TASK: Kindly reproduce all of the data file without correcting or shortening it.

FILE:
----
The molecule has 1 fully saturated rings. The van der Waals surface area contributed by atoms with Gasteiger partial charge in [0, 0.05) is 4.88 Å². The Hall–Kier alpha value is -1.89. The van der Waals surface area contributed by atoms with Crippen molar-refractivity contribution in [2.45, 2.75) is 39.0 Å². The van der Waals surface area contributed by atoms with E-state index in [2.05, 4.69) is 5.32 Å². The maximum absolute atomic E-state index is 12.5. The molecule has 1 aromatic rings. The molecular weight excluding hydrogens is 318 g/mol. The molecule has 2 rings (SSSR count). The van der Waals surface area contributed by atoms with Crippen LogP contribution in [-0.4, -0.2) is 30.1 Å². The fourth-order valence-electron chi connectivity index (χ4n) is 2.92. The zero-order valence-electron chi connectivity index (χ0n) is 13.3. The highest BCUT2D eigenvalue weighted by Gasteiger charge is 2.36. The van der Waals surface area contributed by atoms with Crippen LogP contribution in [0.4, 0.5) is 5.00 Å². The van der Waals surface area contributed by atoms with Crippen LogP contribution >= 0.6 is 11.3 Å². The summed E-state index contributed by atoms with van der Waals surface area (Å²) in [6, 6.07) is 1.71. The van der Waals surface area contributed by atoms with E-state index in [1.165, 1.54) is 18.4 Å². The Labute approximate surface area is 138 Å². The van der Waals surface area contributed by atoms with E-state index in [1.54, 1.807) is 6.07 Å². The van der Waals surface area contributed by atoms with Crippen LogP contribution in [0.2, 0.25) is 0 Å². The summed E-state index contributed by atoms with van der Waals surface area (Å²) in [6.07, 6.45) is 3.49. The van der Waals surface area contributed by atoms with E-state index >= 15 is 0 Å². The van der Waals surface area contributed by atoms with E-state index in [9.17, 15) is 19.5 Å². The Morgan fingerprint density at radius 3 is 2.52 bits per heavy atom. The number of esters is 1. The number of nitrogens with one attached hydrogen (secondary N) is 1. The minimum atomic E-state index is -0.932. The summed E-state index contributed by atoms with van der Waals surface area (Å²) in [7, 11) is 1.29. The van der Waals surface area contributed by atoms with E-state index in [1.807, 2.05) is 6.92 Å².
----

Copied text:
The molecule has 1 fully saturated rings. The van der Waals surface area contributed by atoms with Gasteiger partial charge in [0, 0.05) is 4.88 Å². The Hall–Kier alpha value is -1.89. The van der Waals surface area contributed by atoms with Crippen molar-refractivity contribution in [2.45, 2.75) is 39.0 Å². The van der Waals surface area contributed by atoms with E-state index in [2.05, 4.69) is 5.32 Å². The maximum absolute atomic E-state index is 12.5. The molecule has 1 aromatic rings. The molecular weight excluding hydrogens is 318 g/mol. The molecule has 2 rings (SSSR count). The van der Waals surface area contributed by atoms with Crippen LogP contribution in [-0.4, -0.2) is 30.1 Å². The fourth-order valence-electron chi connectivity index (χ4n) is 2.92. The zero-order valence-electron chi connectivity index (χ0n) is 13.3. The highest BCUT2D eigenvalue weighted by Gasteiger charge is 2.36. The van der Waals surface area contributed by atoms with Crippen LogP contribution in [0.4, 0.5) is 5.00 Å². The van der Waals surface area contributed by atoms with Crippen LogP contribution >= 0.6 is 11.3 Å². The summed E-state index contributed by atoms with van der Waals surface area (Å²) in [6, 6.07) is 1.71. The van der Waals surface area contributed by atoms with E-state index in [1.165, 1.54) is 18.4 Å². The Labute approximate surface area is 138 Å². The van der Waals surface area contributed by atoms with E-state index in [1.54, 1.807) is 6.07 Å². The van der Waals surface area contributed by atoms with Crippen LogP contribution in [0.2, 0.25) is 0 Å². The summed E-state index contributed by atoms with van der Waals surface area (Å²) in [6.07, 6.45) is 3.49. The van der Waals surface area contributed by atoms with E-state index >= 15 is 0 Å². The van der Waals surface area contributed by atoms with E-state index in [9.17, 15) is 19.5 Å². The Morgan fingerprint density at radius 3 is 2.52 bits per heavy atom. The number of esters is 1. The number of nitrogens with one attached hydrogen (secondary N) is 1. The minimum atomic E-state index is -0.932. The summed E-state index contributed by atoms with van der Waals surface area (Å²) in [7, 11) is 1.29. The van der Waals surface area contributed by atoms with E-state index in [1.807, 2.05) is 6.92 Å².